What’s the alternative?

    It’s very difficult to find a physical activity that isn’t going to exclude someone, so my advice would be to not try and cover this in an icebreaker.

    Instead, provide a opportunity for everyone to have their physical needs met. At an in-person event, provide plenty of room – space at the back for people to get up if they need to, and space around the venue for people to have room for things like mobility aids and assistance animals. Keep the room well-ventilated.

    Whether in person or online, give more breaks that you think you need. Online, don’t make people turn cameras on.

    Then think about icebreakers that don’t involve physical exertion.

    3. Show us a baby photo!

    I’ve saved the worst until last; please challenge this one wherever you see it.

    The idea here is that everyone sends in a photograph of themselves as a baby, and the members of the group get to know each other by trying to guess who’s who, making observations about the photos, and hopefully all having a bit of a laugh.

    But this is alienating for so very many different groups of people. The most common complaint I see is when there is only one non-white face in the group. Theirs is easily picked out and immediately that person feels even more othered than they already did.

    What is othering? – VeryWell Mind

    It’s also very traumatic for:

    • transgender people, whose photo might be misgendering them
    • adopted people, who might not even have baby photos (or if they do, they carry traumatic associations)
    • blind people, who can’t see the photographs

    What’s the alternative?

    Try asking people to create a representation of themselves using whatever medium they like – perhaps a pencil drawing, a tactile portrayal, a Lego figure, an abstract photograph – encourage people to be as creative as they want. Once finished, make sure there’s a text description of this. Depending on logistics, people could write their own, or you as the facilitator could write everyone’s.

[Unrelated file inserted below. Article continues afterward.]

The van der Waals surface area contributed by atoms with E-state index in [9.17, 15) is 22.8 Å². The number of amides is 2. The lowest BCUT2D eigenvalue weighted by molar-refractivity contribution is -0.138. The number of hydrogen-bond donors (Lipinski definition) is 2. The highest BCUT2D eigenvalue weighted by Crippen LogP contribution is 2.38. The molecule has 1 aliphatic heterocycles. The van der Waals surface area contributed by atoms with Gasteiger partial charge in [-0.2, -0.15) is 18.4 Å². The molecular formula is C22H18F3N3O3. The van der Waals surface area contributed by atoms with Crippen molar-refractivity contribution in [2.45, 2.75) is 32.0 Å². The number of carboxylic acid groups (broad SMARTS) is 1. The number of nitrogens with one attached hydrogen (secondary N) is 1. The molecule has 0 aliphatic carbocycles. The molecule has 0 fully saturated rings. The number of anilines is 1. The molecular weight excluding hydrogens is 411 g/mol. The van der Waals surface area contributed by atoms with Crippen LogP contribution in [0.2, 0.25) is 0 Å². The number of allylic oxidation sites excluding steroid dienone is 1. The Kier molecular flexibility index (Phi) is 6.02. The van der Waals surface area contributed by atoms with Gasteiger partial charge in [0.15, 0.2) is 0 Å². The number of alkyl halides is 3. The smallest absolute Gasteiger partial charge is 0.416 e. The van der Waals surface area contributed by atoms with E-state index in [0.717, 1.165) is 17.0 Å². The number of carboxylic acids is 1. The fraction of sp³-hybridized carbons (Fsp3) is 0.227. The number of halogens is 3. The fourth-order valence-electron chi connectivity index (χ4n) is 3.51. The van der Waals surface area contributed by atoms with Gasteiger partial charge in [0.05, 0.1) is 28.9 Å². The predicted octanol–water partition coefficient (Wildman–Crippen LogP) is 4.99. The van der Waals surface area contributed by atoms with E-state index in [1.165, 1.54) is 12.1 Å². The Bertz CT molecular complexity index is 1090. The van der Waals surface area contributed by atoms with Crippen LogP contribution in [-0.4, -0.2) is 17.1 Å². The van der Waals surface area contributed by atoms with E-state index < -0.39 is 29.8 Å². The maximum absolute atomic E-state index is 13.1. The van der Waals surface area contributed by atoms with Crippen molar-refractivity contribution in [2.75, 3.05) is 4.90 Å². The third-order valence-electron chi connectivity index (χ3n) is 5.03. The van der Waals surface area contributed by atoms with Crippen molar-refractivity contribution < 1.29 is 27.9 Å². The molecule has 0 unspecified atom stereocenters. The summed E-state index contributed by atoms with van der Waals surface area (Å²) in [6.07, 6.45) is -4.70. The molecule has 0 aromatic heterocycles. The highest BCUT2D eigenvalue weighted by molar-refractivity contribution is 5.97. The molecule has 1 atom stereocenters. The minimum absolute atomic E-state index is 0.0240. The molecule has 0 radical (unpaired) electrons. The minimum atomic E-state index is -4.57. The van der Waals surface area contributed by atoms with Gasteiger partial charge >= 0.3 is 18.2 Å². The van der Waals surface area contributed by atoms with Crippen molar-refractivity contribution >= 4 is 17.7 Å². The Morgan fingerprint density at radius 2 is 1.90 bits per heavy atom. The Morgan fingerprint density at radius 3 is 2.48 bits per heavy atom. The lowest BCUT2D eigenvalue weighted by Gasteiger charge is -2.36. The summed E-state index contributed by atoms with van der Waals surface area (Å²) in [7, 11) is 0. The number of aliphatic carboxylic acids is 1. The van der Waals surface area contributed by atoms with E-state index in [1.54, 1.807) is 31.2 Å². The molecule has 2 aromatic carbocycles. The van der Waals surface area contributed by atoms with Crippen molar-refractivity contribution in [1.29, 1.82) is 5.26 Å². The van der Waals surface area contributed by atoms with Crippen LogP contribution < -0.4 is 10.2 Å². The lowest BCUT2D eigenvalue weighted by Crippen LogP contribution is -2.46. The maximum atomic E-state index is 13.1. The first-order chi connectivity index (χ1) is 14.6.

This approach allows people to highlight elements of themselves they want to highlight, and doesn’t ask for any specific skill set.

    What not to do

    When I’ve seen people challenge these kinds of icebreakers, I’ve heard a very common response:

    “It’s ok, you don’t have to join in.”

    People mean well when they say this: if someone’s struggling with an activity, and it’s causing them pain (physical or emotional) they shouldn’t feel that they have to complete it.

    But you’ve no idea how devasting it can be to hear this when you already feel uncomfortable in a given situation. Essentially, it’s what disabled people are used to hearing all the time: We can join in on someone else’s terms, or we can choose not to join in.

    That’s not a fair or kind choice to present someone with. Saying it’s ok not to participate because you didn’t think about someone’s needs is really just excluding them on the basis of those needs.

    Designing for everyone from the outset is always the best approach.

    If you need your content reviewed for inclusivity and accessibility, or are looking for training, get in touch.

    Contact Lizzie